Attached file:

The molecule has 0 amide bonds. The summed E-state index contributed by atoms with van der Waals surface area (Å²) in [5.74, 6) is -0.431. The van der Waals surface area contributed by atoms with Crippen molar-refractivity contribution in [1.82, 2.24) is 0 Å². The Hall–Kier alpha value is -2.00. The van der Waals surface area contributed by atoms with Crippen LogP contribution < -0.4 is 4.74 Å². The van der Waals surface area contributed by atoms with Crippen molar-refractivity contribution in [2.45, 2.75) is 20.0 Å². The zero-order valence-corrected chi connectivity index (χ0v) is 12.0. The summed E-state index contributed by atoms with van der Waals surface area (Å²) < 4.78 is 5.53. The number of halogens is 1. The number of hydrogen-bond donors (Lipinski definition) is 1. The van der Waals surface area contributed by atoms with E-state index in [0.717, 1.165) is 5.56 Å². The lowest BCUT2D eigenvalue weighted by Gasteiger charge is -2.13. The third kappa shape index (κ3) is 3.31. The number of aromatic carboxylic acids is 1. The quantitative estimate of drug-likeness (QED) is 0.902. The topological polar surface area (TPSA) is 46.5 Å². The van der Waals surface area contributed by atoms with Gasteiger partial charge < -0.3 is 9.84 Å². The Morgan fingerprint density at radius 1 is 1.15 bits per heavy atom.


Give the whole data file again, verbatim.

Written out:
The molecule has 0 amide bonds. The summed E-state index contributed by atoms with van der Waals surface area (Å²) in [5.74, 6) is -0.431. The van der Waals surface area contributed by atoms with Crippen molar-refractivity contribution in [1.82, 2.24) is 0 Å². The Hall–Kier alpha value is -2.00. The van der Waals surface area contributed by atoms with Crippen LogP contribution < -0.4 is 4.74 Å². The van der Waals surface area contributed by atoms with Crippen molar-refractivity contribution in [2.45, 2.75) is 20.0 Å². The zero-order valence-corrected chi connectivity index (χ0v) is 12.0. The summed E-state index contributed by atoms with van der Waals surface area (Å²) < 4.78 is 5.53. The number of halogens is 1. The number of hydrogen-bond donors (Lipinski definition) is 1. The van der Waals surface area contributed by atoms with E-state index in [0.717, 1.165) is 5.56 Å². The lowest BCUT2D eigenvalue weighted by Gasteiger charge is -2.13. The third kappa shape index (κ3) is 3.31. The number of aromatic carboxylic acids is 1. The quantitative estimate of drug-likeness (QED) is 0.902. The topological polar surface area (TPSA) is 46.5 Å². The van der Waals surface area contributed by atoms with Gasteiger partial charge < -0.3 is 9.84 Å². The Morgan fingerprint density at radius 1 is 1.15 bits per heavy atom.